A New Dialogue Between a Husbandman and a Servant Man - Before 1838

"Husbandman and Servant Man" (1790-1840)


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Context:
Location: [Unlocated], London, England (TQ3079)
Year: Publ. Before 1838
Time of Occurrence: [Not given]
Collective Name: [Not given]

Source:

Anon.
A New Dialogue Between a Husbandman and a Servant Man.
London, J.Jennings, [1790-1840]


Cast: (Click on any name for the character name index.)
Text:

Servant Man

Well met, friend, on the highway,
So simple all alone,
I pray now tell me what your calling be,
Are you a servant man?

Husbandman:

No, no, my brother dear, who makes you enquire
Of any such thing at my hand;
Indeed I shall not feign, but I will tell you plain,
I am a downright husbandman.

Servant Man:

If a husbandman you be, then go along with me,
Now quickly out of hand,
And in a little space I'll help you to a place,
Where you shall he a servant man.

Husbandman:

As for your diligence I give you many thanks,
I require no such thing at your hand,
But something to me shew, therefore that I may know,
The pleasure of a servant man.

Servant Man:

A servant man has pleasure, yea, in every measure,
With his hook and rake he doth stand,
The game that he doth keep, the meat that he doth eat,
Tis diet for a servant man.

Husbandman:

My pleasure's more than that, to see my oxen fat,
And a good stack of hay by them stand,
My plowing and sowing, my reaping and mowing,
Is pleasure for a husbandman.

Servant Man:

Kind sir, it is a fine thing to ride without asking,
Whether lord, duke, or any other man,
To hear the horn blow, and see the hounds in a row,
That's pleasure for a servant man.

Husbandman:

My pleasure is more I know, to see the corn grow,
So thriving it grows on the land;
Therefore I do mean a ploughing with my team,
To keep myself a husbandman.

Servant Man:

Kind sir, then you may eat most delicate fine meat,
Your pigs, capon, and your swan,
Your pasture meat so fine, drink sugar in your wine,
That's diet for a servant man.

Servant Man:

Kind sir, it would be bad, if there could be had
None the table to wait upon,
There's neither lord nor king, nor any other man,
Can do without a servant man.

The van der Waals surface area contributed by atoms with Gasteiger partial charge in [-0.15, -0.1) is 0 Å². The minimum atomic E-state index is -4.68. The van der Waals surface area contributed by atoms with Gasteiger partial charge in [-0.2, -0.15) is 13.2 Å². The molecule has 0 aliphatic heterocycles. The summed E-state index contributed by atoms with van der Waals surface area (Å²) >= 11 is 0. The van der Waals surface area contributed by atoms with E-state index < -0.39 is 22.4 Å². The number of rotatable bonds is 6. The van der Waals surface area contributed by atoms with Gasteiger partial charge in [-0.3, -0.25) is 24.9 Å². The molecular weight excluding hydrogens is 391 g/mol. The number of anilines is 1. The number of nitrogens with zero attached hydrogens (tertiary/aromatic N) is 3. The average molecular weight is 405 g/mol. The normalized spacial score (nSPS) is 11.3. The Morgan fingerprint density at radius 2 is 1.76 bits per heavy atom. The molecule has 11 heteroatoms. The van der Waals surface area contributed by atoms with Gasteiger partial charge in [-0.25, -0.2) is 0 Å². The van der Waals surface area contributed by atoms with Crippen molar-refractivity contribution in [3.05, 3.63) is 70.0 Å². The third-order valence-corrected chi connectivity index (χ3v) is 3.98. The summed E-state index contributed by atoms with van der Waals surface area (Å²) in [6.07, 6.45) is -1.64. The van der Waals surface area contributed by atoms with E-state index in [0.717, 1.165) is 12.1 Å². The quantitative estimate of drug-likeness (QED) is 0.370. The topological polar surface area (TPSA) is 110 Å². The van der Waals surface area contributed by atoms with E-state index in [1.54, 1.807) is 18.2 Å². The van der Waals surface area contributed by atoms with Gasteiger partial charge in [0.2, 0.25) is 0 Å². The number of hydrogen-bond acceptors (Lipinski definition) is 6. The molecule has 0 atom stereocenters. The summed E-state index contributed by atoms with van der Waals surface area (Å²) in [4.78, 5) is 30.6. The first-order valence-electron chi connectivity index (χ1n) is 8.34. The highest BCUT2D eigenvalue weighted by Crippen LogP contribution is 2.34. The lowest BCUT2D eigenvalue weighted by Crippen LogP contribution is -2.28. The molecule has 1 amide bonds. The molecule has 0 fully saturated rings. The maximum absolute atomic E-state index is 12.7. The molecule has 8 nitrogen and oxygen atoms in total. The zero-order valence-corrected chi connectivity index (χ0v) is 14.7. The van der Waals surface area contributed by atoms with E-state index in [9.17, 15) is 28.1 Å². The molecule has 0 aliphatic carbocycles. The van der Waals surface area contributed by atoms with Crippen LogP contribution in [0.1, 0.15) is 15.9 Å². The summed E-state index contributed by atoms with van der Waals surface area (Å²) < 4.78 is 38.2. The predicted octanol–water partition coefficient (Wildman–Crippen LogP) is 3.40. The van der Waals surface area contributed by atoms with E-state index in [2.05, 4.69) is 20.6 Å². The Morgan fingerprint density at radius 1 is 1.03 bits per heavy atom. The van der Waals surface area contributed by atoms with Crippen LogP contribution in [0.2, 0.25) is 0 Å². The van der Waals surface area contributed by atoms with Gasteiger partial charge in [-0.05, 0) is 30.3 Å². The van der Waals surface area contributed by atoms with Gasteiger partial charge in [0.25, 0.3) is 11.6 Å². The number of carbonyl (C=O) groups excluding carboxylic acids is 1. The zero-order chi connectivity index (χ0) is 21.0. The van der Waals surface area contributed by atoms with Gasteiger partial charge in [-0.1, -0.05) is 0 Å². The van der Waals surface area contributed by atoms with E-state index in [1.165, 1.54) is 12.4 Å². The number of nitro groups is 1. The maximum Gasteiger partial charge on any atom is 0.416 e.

Husbandman:

Kind sir it would be worse if there were none so just,
To follow the plowing of the land,
There's neither lord, nor king, nor any other man,
Can do without an husbandman.

Servant Man:

Kind sir, then you must wear your clothes so fine and rare,
Your coat with gold lace quite around,
Your shirt as white as milk, your stockings made of silk,
That's habit for a servant man.

Husbandman:

As for your grand array, give me shoes to wear,
The bushes to trample upon,
Give me a good great coat, and in my purse a groat,
That's all good for a husbandman.

Servant Man:

Kind sir, I must confess, in granting your request,
I'd give you the uppermost hand,
Tho' your's is very painful and mine very gainful,
I wish I was a husbandman.

Husbandman:

So now let us together call both great and small,
And pray for the grain of this land,
And let us for ever still make it our endeavour,
For to maintain the husbandman.


Notes:

PTM's Notes:

This broadside dialogue ballad appears in the Mummers' play from Symonsbury, Dorset.

The electronic text was initially downloaded from http://www.mudcat.org/ and edited to match the Jennings broadside - Firth c.16(275) - in the Broadside Ballad Index of the Bodleian Library, Oxford. The Bodleian collection has four editions, two published by J.Jennings [between 1790 and 1840], one by J.Pitts [between 1819 and 1844] and one by J.Catnach [between 1813 and 1838].


File History:
9th Oct 2000 - Encoded by P.Millington

The recommended URL for this web page is www.folkplay.info/Texts/83tq37jj.htm
Last generated on 26/12/2007 by P.Millington (Peter.Millington1@virgin.net)